Colombia gets a terrible press. Granted, the most diverse and rewarding nation in South America has deep-rooted problems such as chronic political instability, swathes of poverty and prolific narco-terrorism. But as a traveller you can expect to encounter welcoming people who have your best interests at heart. Usually.
The villain who broke into my hotel room in Cartagena in 1991, however, had his best interests at heart, as he helped himself to my valuables. The travellers' cheques were speedily re-issued by American Express staff for whom it seemed a routine chore. But at the office of the national airline, Avianca, where I went to have the plane ticket reissued, much of a stifling Caribbean day was consumed dismantling the bureaucratic barricade that stood between me and the departure lounge.
Starting a fortnight from today, no one should find themselves facing such a tangle: the paper ticket is about to expire for ever. That, at least, is the plan of the International Air Transport Association (IATA).
Electronic tickets, where details of your reservation and payment are stored on the airline's computer, have already supplanted the vast majority of paper tickets. Several earlier deadlines for replacing paper documents with e-tickets have been missed, and the chances of every airline in the world abandoning the bureaucratic habits of a lifetime by 1 June are nil. But the average British traveller will never see a paper ticket again.
For most passengers, the move to compulsory e-tickets is welcome: there is nothing to steal, and it accelerates the check-in process.
Travel agents, too, will be happy, according to Haydn Wrath of the round-the-world specialist, Travel Nation: "There isn't a travel agent in the world who will miss those calls for help from customers who have lost their tickets in some far-flung land," he says. "This can be a time when airline alliances are not quite as 'seamless' as their publicity claims." But according to Wrath, e-tickets for tricky round-the-world itineraries will mean passengers will have to pay more or see less.
At present, agents and airlines can issue paper tickets for trips to a maximum of 24 sectors. For e-tickets, the limit is 16 sectors.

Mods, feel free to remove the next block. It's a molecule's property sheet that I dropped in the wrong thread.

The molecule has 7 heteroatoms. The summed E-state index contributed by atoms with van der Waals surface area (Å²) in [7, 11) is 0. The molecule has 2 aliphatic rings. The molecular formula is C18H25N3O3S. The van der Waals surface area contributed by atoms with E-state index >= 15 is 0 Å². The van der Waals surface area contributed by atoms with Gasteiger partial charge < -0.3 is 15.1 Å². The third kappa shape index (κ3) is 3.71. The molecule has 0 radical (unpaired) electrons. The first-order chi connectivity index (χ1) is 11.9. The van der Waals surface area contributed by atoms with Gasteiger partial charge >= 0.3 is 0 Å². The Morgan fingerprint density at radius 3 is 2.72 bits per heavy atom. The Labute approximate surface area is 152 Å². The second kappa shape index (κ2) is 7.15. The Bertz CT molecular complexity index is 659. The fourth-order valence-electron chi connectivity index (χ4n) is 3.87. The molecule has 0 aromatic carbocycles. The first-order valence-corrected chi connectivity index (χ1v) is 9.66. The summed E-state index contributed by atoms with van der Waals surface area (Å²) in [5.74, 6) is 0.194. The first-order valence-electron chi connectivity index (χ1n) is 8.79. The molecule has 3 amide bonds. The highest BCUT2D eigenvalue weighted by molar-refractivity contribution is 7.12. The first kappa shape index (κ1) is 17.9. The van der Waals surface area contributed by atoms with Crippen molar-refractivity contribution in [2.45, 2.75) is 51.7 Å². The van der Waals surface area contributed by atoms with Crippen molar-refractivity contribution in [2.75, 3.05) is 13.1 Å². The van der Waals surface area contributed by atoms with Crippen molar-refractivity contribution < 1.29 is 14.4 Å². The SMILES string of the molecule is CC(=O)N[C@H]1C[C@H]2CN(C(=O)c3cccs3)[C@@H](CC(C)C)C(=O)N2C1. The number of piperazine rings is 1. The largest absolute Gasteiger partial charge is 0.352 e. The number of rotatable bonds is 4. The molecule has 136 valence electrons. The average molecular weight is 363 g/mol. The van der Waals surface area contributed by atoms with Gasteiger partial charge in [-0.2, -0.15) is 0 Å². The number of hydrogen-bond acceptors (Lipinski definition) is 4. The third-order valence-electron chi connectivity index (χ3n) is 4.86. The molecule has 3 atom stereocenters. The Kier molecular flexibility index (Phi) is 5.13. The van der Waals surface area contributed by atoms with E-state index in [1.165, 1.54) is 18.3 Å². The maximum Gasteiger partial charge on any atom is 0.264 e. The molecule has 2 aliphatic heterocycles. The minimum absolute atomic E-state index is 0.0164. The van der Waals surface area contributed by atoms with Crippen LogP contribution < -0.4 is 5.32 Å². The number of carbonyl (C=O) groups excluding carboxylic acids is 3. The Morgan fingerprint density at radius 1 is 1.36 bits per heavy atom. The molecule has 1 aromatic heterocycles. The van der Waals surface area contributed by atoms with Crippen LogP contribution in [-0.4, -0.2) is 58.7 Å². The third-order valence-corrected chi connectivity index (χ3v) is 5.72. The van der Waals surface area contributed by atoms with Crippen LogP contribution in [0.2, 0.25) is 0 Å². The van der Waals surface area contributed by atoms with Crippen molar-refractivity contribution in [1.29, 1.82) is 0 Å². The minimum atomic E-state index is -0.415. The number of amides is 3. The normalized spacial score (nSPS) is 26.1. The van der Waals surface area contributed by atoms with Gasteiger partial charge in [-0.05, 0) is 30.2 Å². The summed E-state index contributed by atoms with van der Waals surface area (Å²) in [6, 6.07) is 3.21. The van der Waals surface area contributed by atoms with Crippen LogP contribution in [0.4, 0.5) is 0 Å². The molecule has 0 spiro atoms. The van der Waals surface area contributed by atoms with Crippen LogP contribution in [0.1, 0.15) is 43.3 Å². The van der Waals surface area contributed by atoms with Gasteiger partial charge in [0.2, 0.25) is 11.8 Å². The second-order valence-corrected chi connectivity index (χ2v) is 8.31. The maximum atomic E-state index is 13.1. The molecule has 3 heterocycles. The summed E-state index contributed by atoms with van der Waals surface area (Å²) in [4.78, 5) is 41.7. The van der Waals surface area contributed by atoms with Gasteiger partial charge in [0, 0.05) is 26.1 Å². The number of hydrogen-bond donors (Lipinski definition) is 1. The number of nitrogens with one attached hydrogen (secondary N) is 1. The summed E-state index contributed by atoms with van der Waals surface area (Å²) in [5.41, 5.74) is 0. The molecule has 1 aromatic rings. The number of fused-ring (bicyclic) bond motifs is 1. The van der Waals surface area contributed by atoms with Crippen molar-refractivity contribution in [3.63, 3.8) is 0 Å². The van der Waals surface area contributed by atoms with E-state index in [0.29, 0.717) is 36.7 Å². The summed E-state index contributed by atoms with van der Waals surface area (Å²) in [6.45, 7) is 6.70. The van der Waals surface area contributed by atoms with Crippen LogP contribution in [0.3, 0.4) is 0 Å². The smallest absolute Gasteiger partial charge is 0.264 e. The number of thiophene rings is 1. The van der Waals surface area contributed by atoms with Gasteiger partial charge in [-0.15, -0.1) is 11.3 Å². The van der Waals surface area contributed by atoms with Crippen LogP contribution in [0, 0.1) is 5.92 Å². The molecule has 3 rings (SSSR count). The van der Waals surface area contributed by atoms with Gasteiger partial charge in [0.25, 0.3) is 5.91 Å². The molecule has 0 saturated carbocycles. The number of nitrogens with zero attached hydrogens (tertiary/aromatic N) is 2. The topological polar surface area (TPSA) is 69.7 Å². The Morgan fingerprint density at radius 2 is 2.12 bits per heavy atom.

You might imagine that 16 flight segments would be enough for anyone. But Wrath estimates that one in 10 round-the-world travellers exceeds the 16-sector limit. One reason is that 16 "sectors" does not necessarily mean 16 separate flights: if you depart from a different city from the one you arrived at, that counts as a "surface" sector. Even though there is no flight, it has to be included in the ticket, consuming a coupon. Example: arriving in San Francisco but driving to Los Angeles to pick up an onward flight uses a sector, as does travelling by train from Kuala Lumpur to Bangkok.
So some complicated itineraries will simply not fit a single e-ticket – forcing passengers to pay out more for "side-trip" flights, or to miss out desired destinations.
Haydn Wrath cites a typical 20-sector itinerary, taking in the Far East, Australia, New Zealand (including a surface leg between Auckland and Christchurch), South and North America and the Caribbean, which currently comes in at just short of £2,500.
"Someone wanting this route on a ticket paid for and issued after 31 May would have to pay extra for four of the flights on this itinerary. This would come to around £600. Alternatively, they would have to miss out four flights – or perhaps cut out three and the surface sector in New Zealand by flying in and out of Auckland."
Act now and you can circumvent the problem. Anyone planning a round-the-world trip this year or in early 2009 should book before the end of May and get a paper ticket; as they are valid for up to a year, any itinerary finishing before June 2009 will qualify.
Travelling with one of the last books of flight coupons in the history of aviation could save you hundreds of pounds – or allow you to see more of the world. After all, it would be a shame to leave out Colombia.
The itinerary for which Travel Nation (08453 444 225; www.travelnation.co.uk) quotes a £2,489 fare is: London – Tokyo – Hong Kong – Bangkok – Singapore – Bali – Perth – Ayers Rock – Cairns – Sydney – Christchurch then overland to Auckland – Santiago – Lima – Buenos Aires – Miami – Barbados – San Juan – New York – Chicago – London.Reuse content